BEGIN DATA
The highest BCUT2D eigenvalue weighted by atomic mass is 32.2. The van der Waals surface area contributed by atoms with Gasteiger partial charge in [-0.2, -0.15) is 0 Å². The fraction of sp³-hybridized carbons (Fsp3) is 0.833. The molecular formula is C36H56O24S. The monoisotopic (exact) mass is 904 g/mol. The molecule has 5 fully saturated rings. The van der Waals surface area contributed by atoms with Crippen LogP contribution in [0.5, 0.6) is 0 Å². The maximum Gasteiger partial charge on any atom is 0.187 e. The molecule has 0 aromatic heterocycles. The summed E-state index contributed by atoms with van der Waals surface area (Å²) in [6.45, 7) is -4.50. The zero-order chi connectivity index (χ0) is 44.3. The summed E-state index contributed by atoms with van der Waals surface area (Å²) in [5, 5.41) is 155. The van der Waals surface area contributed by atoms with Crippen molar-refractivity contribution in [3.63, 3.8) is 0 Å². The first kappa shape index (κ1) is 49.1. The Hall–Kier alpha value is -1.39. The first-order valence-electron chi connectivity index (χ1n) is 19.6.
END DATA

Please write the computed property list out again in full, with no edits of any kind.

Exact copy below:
The highest BCUT2D eigenvalue weighted by atomic mass is 32.2. The van der Waals surface area contributed by atoms with Gasteiger partial charge in [-0.2, -0.15) is 0 Å². The fraction of sp³-hybridized carbons (Fsp3) is 0.833. The molecular formula is C36H56O24S. The monoisotopic (exact) mass is 904 g/mol. The molecule has 5 fully saturated rings. The van der Waals surface area contributed by atoms with Crippen LogP contribution in [0.5, 0.6) is 0 Å². The maximum Gasteiger partial charge on any atom is 0.187 e. The molecule has 0 aromatic heterocycles. The summed E-state index contributed by atoms with van der Waals surface area (Å²) in [6.45, 7) is -4.50. The zero-order chi connectivity index (χ0) is 44.3. The summed E-state index contributed by atoms with van der Waals surface area (Å²) in [5, 5.41) is 155. The van der Waals surface area contributed by atoms with Crippen molar-refractivity contribution in [3.63, 3.8) is 0 Å². The first kappa shape index (κ1) is 49.1. The Hall–Kier alpha value is -1.39. The first-order valence-electron chi connectivity index (χ1n) is 19.6.